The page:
Good Time Review


Hilariously “Good” Time

If you told me ten years ago, in the wake of Twilight, that Robert Pattinson would one day be in one of my favorite films of the year, I’d have laughed in your face. Hard. And yet, after the money train that were the Stephanie Meyer adaptations left the station, Pattinson has made a concerted effort to challenge himself as an actor and to distance himself as much as possible from the role that made him a household name (understandably). While he’s acted well in many a project, the films themselves always came across as subpar and didn’t really leave anything for him to do. Enter the Safdie Brothers, two young men out of New York City dedicated to making grimey, pulpy films partially inspired by their own and others’ experiences growing up in the Empire State. Together, they craft a gauntlet for Pattinson to go through that is equal parts harrowing and kind of hilarious (in a good way).

So Pattinson plays Connie, a good ol’ fashioned New York thug dedicated to earning as much money as possible by any means necessary to support himself and his mentally challenged brother, Nick (Ben Safdie). After the pair rob a bank and try to flee the cops, Nick ends up getting captured by law enforcement and Connie manages to escape their pursuit. Knowing his brother would be hurt while in jail due to Nick’s mental condition, Connie tries to bail him out with the stolen cash but comes up short to the tune of $10,000.00. Thus begins a very, VERY long night as Connie tries to either secure the bail money…or bust his brother out of police custody.

“It’s more Hard Day’s Night and a little 

First of all, I absolutely love the pacing of this film as it’s integral to why Good Time works as well as it does. It alternates seamlessly between high octane speed, tense patience, and quiet moments of reflection, keeping you invested in the film while also providing an opportunity to process what you just witnessed. Peaks and troughs are vital for any odd thriller because it keeps you on your toes and let’s a Sword of Damacles hang over your and the protagonist’s heads, constantly reminding all that no one is safe. See Dunkirk for a masterclass of this method in action; and Good Time not only gives you the goods for a thriller, but throws intriguing characterization on top of that thanks to Robert Pattinson.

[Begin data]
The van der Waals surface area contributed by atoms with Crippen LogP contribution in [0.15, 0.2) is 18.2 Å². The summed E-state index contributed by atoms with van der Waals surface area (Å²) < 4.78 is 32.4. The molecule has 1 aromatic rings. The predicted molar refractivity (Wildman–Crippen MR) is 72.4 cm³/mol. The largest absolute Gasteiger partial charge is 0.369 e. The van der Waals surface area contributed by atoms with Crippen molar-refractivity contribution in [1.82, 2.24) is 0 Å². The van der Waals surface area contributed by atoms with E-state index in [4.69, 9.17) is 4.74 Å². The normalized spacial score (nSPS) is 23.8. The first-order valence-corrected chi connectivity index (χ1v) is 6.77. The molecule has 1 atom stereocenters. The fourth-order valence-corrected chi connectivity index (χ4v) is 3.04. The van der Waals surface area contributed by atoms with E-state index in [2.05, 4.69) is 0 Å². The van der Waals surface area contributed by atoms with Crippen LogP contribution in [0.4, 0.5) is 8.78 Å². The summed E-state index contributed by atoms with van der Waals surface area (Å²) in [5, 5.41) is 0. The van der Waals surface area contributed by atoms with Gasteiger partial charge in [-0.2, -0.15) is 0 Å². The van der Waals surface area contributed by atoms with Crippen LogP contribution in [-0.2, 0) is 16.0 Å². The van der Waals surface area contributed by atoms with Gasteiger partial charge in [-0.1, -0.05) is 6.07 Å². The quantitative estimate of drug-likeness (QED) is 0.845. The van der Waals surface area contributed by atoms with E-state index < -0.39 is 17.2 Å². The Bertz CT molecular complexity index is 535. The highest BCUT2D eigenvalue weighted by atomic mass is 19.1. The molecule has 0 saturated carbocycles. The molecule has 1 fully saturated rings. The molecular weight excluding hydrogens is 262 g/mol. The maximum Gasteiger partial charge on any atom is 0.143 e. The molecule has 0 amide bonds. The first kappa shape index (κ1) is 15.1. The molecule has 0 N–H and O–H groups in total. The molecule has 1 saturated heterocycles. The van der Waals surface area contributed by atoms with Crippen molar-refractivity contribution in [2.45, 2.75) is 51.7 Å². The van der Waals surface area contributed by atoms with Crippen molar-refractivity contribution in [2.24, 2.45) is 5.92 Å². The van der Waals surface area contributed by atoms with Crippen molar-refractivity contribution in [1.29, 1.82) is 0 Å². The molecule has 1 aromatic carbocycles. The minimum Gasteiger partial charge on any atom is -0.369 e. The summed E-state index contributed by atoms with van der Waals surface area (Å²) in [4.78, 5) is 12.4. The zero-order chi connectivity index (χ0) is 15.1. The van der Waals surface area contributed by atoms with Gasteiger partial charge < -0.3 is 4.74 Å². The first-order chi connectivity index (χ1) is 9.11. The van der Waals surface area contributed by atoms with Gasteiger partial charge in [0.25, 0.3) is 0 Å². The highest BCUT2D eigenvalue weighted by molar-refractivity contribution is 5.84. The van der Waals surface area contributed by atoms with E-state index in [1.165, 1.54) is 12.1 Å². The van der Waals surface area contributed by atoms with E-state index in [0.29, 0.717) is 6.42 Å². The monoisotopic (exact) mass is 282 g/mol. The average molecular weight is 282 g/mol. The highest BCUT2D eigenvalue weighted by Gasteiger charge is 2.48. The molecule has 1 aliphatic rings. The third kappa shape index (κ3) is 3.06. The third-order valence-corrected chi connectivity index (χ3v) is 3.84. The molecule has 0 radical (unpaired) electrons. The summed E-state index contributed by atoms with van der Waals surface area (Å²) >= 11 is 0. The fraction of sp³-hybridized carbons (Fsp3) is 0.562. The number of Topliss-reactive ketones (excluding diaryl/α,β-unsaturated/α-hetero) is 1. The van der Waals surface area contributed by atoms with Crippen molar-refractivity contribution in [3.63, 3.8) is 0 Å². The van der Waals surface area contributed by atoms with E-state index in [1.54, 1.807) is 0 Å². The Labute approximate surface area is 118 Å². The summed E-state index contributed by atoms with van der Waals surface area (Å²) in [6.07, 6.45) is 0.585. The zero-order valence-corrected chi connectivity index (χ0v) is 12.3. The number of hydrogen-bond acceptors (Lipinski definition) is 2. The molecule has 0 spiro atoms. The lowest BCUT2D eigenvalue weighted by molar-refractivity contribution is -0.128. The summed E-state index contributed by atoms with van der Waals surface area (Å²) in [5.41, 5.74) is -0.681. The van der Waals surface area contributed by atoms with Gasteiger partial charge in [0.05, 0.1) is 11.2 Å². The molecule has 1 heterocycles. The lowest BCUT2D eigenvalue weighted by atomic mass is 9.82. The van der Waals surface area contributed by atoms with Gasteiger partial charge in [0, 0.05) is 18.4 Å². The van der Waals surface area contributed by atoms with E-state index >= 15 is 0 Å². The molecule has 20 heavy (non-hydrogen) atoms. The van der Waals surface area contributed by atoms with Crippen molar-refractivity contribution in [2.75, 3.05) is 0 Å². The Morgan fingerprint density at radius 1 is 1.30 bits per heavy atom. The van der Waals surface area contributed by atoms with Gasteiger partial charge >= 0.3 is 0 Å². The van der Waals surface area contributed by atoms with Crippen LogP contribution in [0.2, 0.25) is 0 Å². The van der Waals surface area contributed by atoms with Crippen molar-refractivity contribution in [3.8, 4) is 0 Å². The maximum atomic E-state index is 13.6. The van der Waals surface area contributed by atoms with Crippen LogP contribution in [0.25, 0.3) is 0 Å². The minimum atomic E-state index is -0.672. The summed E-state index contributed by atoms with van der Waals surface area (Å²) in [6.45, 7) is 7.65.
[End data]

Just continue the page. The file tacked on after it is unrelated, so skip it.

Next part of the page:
Pattinson plays a very complex character because for every ounce of sympathy you want to give him, he also provides five reasons as to why his character is an absolute cretin. This is the Brad Pitt-school of re-imagining yourself, i.e. ugly yourself up to lose the pretty-boy status and play a genuinely unnerving character as Pitt did in 12 Monkeys and Fight Club. Pattinson leans into a heavy Manhattan accent (moreso than he did in the uneven Cosmopolis) as his character displays a truly detestable nature of manipulating others, casually lying in the vein of a regular sociopath to evade suspicion, and sneaking around in desperation when he becomes aware of how much danger he truly finds himself in. Coupled with a fantastic make up job that aged him up about 10 or so years, Pattinson gives one of the best performances of a pathetic wretch scrounging around to live to see another day.

“Thank you my Lord and Savior, Brad Pitt”